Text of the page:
Astronomers from the University of Arizona have discovered a new ultra-faint dwarf galaxy designated Tucana B. According to experts, this is the first isolated object of this type found in the outskirts of the Local Group of galaxies. The work was accepted for publication in The Astrophysical Journal, and so far, its preprint is available on arXiv.
The new galaxy was found during a visual search for faint dwarf galaxy companions of the spheroidal galaxy Tucana. In order to find the new galaxy, astronomers analyzed data from the Dark Energy Spectroscopic Instrument (DESI), which is designed to search for very faint sources of radiation. According to the study, Tucana B is located at a distance of 4.5 million light-years from Earth.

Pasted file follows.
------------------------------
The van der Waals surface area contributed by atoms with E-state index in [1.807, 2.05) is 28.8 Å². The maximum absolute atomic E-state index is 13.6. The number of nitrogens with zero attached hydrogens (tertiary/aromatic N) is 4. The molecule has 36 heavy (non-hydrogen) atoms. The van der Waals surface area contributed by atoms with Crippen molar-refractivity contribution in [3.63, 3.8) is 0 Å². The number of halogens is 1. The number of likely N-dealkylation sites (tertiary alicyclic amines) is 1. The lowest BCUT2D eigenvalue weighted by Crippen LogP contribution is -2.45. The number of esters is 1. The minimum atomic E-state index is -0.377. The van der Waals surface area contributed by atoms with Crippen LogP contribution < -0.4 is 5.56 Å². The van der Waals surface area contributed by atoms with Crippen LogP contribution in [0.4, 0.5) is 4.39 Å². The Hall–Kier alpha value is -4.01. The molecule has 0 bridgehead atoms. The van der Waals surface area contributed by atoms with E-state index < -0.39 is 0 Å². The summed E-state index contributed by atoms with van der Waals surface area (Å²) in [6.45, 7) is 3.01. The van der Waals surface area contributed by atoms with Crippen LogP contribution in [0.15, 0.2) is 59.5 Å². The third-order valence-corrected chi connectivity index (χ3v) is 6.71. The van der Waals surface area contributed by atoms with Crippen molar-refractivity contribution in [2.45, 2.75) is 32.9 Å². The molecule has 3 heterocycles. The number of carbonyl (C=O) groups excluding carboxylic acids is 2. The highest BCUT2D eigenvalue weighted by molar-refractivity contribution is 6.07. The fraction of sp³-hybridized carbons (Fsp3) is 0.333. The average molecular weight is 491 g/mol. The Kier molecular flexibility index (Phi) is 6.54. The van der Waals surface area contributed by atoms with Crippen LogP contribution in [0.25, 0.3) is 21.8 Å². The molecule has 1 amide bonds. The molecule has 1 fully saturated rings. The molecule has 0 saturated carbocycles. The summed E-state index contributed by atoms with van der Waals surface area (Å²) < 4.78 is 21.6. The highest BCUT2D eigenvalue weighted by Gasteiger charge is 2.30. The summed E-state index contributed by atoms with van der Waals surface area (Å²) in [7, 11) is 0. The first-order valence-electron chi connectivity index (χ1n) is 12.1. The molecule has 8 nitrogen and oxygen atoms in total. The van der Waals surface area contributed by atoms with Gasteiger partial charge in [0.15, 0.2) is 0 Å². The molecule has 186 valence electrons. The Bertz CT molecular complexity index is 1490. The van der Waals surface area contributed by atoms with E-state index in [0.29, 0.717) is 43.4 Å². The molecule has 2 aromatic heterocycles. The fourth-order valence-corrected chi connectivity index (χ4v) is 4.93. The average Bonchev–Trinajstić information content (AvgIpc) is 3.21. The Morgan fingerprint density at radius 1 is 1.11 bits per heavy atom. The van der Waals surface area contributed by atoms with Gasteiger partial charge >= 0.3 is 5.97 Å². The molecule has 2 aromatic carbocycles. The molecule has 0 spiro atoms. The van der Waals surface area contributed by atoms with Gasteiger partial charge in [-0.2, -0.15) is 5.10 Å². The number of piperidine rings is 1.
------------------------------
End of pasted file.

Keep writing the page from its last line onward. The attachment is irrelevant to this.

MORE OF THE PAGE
Studies show that this tiny galaxy has almost no star formation processes, is very heavily shielded from us by dark matter, and is composed of an old metal-poor stellar population.
The lack of star formation is quite usual for such objects. Scientists attribute it specifically to an excess of dark matter nearby, but the specific mechanism remains unknown. Because of its relative distance from the nearest larger galaxy, the process of star formation has most likely been stopped by some internal process.
Such dwarf galaxies are believed to have formed quite a long time ago, so they are the best candidate fossils from the universe at its early stages.